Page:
UTAH COUNTYEuropeans will offer their perspectives on recent changes in Eastern Europe during a conference at Brigham Young University's J. Reuben Clark Law School and the University of Utah School of Business Feb. 21-23."The Opening of Central and Eastern Europe: Problems and Perspectives" will feature top European political and business analysts speaking on a variety of issues, according to Sid Unrau, a BYU law student who is coordinating the event.

"The purpose of the conference is to give a European legal and economic perspective on what is going on in Eastern Europe, because almost all of what we are exposed to here is from an American point of view," said Unrau, who predicts many divergent opinions from the international guests.

A $25 registration fee will entitle registrants to participate in all conference sessions and to receive all conference materials, including final versions of papers published in the BYU Law Review. For registration information, contact Car-olyn Young at the BYU Law School, 378-6384.

Andreas Van Agt, European Community ambassador to the United States, will headline the conference, lecturing on "The New Europe: A European Community Perspective" Friday at 8:30 a.m. All BYU sessions will take place in 303 Law School Building.

The symposium will open Thursday at 7:30 p.m. with Helmut Steinberger, former Justice of the Constitutional Court of the Federal Republic of Germany, who will discuss "Germany Reunified: International and Constitutional Problems."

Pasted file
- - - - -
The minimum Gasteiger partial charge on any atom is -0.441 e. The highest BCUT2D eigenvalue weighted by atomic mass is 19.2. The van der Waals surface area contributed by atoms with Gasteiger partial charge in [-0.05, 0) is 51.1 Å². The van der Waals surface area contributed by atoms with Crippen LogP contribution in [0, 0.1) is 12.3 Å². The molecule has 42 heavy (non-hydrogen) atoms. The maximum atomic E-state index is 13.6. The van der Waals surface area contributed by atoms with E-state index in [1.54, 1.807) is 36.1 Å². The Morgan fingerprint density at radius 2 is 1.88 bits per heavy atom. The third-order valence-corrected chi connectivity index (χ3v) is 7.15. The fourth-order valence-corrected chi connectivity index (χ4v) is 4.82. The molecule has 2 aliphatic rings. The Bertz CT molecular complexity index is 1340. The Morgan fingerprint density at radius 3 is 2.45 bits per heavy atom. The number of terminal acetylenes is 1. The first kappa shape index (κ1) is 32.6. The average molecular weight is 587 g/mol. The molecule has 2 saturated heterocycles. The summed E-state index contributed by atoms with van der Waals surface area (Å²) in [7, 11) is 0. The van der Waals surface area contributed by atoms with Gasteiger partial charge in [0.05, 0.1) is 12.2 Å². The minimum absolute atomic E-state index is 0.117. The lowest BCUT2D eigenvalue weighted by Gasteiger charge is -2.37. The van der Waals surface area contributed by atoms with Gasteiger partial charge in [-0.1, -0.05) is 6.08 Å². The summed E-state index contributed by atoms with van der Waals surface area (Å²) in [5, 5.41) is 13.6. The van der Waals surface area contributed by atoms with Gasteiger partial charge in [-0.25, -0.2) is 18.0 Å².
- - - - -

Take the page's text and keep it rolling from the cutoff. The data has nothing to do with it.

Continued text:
Panel discussions on Friday will consider:

- the dilemma of privatization for nations and peoples who have never held private property before;

- problems facing the Soviet Union, including the future of perestroika and recent developments in foreign investment potential;

- various perspectives on the reunification of Germany, including those of Donald P. Kommers of Notre Dame Law School, whom Unrau describes as "one of the leading experts in the United States on German constitutional law."

George P. Fletcher of the Columbia Law School will speak on "Proving the Rule of Law" on Friday afternoon. "All of these Eastern Bloc countries are now rewriting their constitutions and are inviting experts like Fletcher to help them," said Unrau. "He will be speaking on the advisability of constitutions."

On Saturday, the symposium will move to Mark A. Green Hall in the Frances Madsen Building at the University of Utah, where a panel of Utah business and education leaders who have recently visited Central and Eastern Europe will discuss their perspectives on the East.

Panel members will include University of Utah President Chase Peterson, Lee H. Radebaugh, associate dean of the BYU School of Management, Dean John Seybolt of the University of Utah College of Business, and James H. Gardner, co-director of the BYU-University of Utah Center for International Business Education, who will chair the panel.

Later that day, a panel of scholars will consider "The Political and Economic Situation in the Soviet Union: Problems and Prospects." Panel members include Andrei Markov, professor at the College of Economics at Moscow State University and Peter Serdiukov, department chair at the Kiev Institute of Foreign Languages, as well as several BYU and University of Utah professors.

Sponsors of the event include the BYU Law School, the David M. Kennedy Center for International Studies, the J. Willard and Alice S. Marriott School of Management and the BYU Political Science Department. It is also sponsored by the BYU-University of Utah Center for International Business Education.